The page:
Mühl had his breakthrough late in life. In 1974, he published the drama "Rheinpromenade," which was staged throughout Germany. Who will actually have access to his archive?
Stadler: We actually defined that as part of the contract. It says: 'The contractual purpose of this deposit stipulates, among other things, that we will take over the documents as library or archive material and make them available for public use. This is an important point, because I know, both from Mr. Mühl himself and from his wife, that it is and was an important concern to make the documents available to the general public, especially for research purposes. An important part of the contract is also the approved indexing of the documents in the form of digitization and filming, i.e., we can create digital copies from these documents in order to then offer the maximum of accessibility, as far as the legal possibilities allow.
How often does it happen that a university receives an estate, and how does the library prepare something like that for users?
Stadler: That varies greatly depending on the location. There are universities and libraries that are more specialized in bequests, such as the German Literature Archive in Marbach (DLA), which is a standard institution for the cataloging of German-language writers, among others. Individual pieces by Karl Otto Mühl have already been deposited there. Here in Wuppertal, it does not happen quite so often. We received the estate of the Irish writer Walter Mäcken through a purchase from the Deutsche Forschungsgemeinschaft (German Research Foundation), which we keep in our stacks and make available for research. The digitization is still pending. Otherwise, we have already had some discussions with other authors who have shown great interest and may cooperate with the university library.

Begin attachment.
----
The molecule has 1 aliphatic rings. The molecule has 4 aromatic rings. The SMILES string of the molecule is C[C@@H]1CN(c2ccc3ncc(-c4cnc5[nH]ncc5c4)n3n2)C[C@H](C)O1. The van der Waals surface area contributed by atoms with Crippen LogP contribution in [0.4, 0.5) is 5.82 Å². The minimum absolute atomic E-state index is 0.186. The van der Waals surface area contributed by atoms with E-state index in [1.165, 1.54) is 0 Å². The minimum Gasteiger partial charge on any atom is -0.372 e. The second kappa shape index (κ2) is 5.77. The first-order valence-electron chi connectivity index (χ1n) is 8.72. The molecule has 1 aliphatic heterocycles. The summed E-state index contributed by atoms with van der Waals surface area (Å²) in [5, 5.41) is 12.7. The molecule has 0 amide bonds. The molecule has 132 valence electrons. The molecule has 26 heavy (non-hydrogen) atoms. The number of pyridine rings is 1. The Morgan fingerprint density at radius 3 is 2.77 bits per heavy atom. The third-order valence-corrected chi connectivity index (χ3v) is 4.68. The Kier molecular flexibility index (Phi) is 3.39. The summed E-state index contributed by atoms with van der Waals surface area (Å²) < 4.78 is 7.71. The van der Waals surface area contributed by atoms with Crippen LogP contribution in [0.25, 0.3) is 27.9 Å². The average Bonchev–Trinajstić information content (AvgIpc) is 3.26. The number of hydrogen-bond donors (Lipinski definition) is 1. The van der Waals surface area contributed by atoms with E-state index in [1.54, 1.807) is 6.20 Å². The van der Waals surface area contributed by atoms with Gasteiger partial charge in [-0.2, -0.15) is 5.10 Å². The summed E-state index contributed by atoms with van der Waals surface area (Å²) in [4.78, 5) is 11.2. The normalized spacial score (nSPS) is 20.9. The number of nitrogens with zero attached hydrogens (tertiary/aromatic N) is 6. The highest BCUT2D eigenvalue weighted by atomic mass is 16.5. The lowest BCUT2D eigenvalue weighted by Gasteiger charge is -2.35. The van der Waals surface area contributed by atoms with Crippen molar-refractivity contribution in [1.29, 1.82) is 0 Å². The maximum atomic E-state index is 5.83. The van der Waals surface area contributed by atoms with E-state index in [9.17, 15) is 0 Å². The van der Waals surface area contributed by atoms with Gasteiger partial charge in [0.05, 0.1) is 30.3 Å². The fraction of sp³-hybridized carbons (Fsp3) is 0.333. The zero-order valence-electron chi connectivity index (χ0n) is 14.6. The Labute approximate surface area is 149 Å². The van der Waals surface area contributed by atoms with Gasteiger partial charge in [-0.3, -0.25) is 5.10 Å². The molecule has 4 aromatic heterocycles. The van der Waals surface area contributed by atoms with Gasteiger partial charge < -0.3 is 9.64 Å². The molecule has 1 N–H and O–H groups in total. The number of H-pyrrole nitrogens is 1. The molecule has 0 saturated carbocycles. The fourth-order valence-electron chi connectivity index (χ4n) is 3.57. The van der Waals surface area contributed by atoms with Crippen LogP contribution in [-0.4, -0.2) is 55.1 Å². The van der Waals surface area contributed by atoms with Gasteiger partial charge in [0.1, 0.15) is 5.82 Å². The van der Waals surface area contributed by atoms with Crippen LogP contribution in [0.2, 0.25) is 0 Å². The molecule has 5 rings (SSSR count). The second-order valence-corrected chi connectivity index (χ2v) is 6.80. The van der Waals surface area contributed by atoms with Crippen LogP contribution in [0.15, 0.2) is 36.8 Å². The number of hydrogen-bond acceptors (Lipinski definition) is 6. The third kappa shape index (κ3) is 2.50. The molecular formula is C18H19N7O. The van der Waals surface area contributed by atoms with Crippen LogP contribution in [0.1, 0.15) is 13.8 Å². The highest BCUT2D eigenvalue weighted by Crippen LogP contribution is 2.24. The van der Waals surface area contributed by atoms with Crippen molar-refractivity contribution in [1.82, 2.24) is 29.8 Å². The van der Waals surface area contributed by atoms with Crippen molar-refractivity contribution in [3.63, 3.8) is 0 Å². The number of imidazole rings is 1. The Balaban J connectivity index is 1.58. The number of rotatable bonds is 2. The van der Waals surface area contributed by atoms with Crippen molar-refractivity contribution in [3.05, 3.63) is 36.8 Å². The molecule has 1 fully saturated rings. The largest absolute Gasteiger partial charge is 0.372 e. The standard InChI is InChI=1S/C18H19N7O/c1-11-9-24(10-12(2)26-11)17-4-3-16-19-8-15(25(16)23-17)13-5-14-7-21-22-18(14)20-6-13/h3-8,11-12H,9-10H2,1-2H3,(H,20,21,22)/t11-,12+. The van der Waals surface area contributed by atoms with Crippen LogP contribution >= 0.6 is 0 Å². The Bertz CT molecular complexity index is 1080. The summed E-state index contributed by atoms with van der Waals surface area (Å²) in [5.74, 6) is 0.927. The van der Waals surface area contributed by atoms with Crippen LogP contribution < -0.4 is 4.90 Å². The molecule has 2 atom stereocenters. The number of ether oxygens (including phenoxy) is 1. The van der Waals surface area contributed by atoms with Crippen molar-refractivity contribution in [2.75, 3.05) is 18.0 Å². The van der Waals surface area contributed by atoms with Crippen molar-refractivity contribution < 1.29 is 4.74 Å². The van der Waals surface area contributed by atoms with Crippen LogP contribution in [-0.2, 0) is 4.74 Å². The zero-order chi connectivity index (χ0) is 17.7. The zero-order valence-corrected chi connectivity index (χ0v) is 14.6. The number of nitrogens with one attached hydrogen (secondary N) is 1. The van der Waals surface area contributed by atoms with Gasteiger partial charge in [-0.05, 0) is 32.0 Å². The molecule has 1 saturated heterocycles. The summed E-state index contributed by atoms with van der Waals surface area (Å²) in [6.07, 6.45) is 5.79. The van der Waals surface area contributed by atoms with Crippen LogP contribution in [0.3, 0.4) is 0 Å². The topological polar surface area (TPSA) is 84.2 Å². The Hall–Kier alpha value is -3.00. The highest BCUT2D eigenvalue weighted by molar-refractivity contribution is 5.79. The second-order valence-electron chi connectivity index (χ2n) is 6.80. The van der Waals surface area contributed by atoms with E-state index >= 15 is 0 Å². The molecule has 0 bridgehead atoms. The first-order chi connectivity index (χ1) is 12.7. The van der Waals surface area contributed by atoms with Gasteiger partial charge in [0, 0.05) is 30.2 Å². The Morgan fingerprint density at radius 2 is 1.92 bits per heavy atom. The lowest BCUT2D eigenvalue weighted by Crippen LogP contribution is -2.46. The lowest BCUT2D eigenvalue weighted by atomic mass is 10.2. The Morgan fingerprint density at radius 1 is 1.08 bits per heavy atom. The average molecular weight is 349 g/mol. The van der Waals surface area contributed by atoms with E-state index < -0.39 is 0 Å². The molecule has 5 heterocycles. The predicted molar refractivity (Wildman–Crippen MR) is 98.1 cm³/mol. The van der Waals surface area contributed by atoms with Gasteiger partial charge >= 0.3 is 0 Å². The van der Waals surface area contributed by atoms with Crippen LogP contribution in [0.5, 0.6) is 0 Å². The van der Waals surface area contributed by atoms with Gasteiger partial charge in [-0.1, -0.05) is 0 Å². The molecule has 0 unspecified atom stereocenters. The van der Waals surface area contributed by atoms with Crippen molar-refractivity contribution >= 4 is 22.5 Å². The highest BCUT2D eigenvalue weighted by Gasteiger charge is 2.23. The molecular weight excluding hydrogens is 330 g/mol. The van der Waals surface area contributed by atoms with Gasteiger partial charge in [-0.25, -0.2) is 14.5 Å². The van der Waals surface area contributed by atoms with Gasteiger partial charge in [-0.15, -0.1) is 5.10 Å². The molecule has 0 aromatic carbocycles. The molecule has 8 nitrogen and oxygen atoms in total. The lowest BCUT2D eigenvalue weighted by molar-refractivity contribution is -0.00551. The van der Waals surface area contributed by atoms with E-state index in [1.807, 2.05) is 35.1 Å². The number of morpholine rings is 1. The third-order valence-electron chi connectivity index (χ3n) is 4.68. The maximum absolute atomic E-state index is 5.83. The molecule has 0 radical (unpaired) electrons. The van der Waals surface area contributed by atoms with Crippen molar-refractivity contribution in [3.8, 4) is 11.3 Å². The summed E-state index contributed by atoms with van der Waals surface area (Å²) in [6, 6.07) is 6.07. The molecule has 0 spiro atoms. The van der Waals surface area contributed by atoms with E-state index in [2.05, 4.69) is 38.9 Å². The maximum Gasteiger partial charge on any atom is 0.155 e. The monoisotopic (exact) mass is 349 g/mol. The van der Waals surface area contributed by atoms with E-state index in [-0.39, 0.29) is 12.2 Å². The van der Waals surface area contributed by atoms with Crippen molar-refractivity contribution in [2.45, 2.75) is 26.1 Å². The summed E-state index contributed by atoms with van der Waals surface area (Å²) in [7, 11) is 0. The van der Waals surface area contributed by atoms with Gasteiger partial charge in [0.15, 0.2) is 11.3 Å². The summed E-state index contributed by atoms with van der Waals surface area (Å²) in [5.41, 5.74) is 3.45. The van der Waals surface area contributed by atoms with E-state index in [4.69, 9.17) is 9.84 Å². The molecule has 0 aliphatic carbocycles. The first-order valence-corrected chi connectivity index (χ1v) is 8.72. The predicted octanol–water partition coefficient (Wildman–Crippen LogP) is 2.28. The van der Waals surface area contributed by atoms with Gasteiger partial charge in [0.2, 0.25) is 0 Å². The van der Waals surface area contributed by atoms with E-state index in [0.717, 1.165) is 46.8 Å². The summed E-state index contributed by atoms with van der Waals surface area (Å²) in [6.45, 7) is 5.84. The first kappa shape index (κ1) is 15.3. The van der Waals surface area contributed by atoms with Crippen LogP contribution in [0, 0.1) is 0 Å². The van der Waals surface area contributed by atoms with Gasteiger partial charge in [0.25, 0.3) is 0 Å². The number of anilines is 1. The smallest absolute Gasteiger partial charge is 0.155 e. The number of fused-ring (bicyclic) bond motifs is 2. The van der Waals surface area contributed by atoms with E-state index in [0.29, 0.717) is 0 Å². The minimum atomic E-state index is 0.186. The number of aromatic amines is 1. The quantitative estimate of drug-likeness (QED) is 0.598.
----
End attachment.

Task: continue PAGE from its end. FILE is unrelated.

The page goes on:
Mühl was also socially active as a writer. He taught young people how to write in a writing workshop at the Bergisches Kolleg and organized readings in retirement homes in Wuppertal with other participants. He died in 2020. How do we remember him?
Stadler: Of a very open personality, interested in social and societal things. It is indeed interesting that, as a Wuppertal writer, he also always remained connected to his Wuppertal publishers. He used to publish with Hammer Verlag, and in recent years also with Nordpark Verlag, run by our former librarian Alfred Miersch. He had a local but also regional impact and will certainly be very well remembered.
Uwe Stadler has headed the Wuppertal University Library since 2006. Born in Fürth in 1961, he studied social sciences with a focus on political science in Duisburg, worked as a librarian at the Technical Information Library in Hanover after completing his diploma and library traineeship in Bielefeld and Cologne, and came to Wuppertal in 1994 as a subject librarian for educational and social science subjects. A short time later, he became head of the Digital Library and New Media Department. In 2004, Stadler became deputy director of the university library.